Agree with everything you said. Watching videos of the ride in DCA, it's nice and I'll enjoy it, I love The Little Mermaid, but I can tell it's no Haunted Mansion or heck, I'm not even sure if its Pan. The really need to temper peoples expectations as I think they do for the Mine Train ride as well. No we don't know much about it but from the computer simulations, it seems much more a Barnstormer than an Everest or even a Big Thunder (unless they improve the theming dramatically and add more scenes from the movie than just the one of the dwarfs in the mine). But yeah, LM is no E ticket. MK could really use another E ticket though the same could be said of all the parks. And gosh, has it really been that long since Buzz was added in?
 

Animaniac93-98

Well-Known Member
Technically the last new "ride" at MK was carpets in 2001 and Pooh opened in 1999. If you want to consider "attractions" then there's Philharmagic in 2003 and MILF in 2007.
 

bubbles1812

Well-Known Member
Technically the last new "ride" at MK was carpets in 2001 and Pooh opened in 1999. If you want to consider "attractions" then there's Philharmagic in 2003 and MILF in 2007.
I think he was referencing "Big New Rides" ie E ticket rides. Not specifically what was put in there last. Carpets certainly isn't an E ticket ride. Carpets is in my "only ride them if the line is really really short because they sure aren't worth the wait" category. And I love Philharmagic, it's one of my favorites but it's not an E ticket either. Nor is MILF. The last time MK got a big new ride was Buzz though I'm not even entirely sure it qualifies as an E ticket. Though I guess it qualifies more than anything else they have added in the last 20 years...or for the next several as I don't think LM or Mine Train are going to qualify. Maybe Mine Train. But I think they need to do more than what I've seen of the plans for it to qualify as an E ticket.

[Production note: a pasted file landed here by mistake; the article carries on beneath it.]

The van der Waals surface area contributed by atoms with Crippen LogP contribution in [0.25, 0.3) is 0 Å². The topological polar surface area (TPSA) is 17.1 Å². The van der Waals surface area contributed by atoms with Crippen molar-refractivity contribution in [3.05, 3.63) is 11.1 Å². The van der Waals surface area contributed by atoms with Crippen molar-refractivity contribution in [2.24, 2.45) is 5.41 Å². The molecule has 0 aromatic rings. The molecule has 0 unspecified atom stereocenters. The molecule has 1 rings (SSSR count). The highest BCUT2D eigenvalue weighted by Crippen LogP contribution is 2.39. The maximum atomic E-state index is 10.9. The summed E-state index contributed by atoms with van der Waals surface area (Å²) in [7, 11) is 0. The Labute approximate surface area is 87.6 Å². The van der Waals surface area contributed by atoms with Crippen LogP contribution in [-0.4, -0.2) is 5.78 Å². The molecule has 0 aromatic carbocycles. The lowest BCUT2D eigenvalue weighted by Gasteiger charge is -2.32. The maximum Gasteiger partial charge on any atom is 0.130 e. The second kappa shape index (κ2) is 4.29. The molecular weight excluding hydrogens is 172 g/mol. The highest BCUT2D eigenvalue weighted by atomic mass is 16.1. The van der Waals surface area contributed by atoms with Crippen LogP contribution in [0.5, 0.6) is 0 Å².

Animaniac93-98

Well-Known Member
The mine ride will never be an "E". More like a nice "C" at best. I would also never consider Buzz an "E" or "D" really since the ride has lost much of its uniqueness over the years (Boo Blaster's isn't much worse). I would consider Philharmagic the closest new "E" since New Tomorrowland with Alien Encounter and Timekeeper, but that's just me.
 

Donald96

Well-Known Member
There is only one big show scene in the roller coaster, and that won't and would be really hard with the current plans to change... Not that I'm insider lol but I have seen the designs for this particular attraction.
 

TP2000

Well-Known Member
Technically the last new "ride" at MK was carpets in 2001 and Pooh opened in 1999. If you want to consider "attractions" then there's Philharmagic in 2003 and MILF in 2007.
Ooh, gosh, you are right about Pooh in '99. I fixed my post claiming it was Buzz Lightyear in '98.

But now I'm even more unimpressed. For the last 15 years all they've done with either Magic Kingdom or Disneyland is replace existing attractions with other attractions (Buzz, Pooh, MILF), overlay new stuff onto existing concepts (Philharmagic in MK, Tarzan's Treehouse and Pirate's Lair at Disneyland) or reactivate long mothballed or abandoned rides (Submarines at Disneyland).

Although Disneyland still has an additional 15 attractions, including three E Tickets, that Magic Kingdom lacks, both Disneyland and Magic Kingdom are long, long overdue for something brand new where nothing existed before!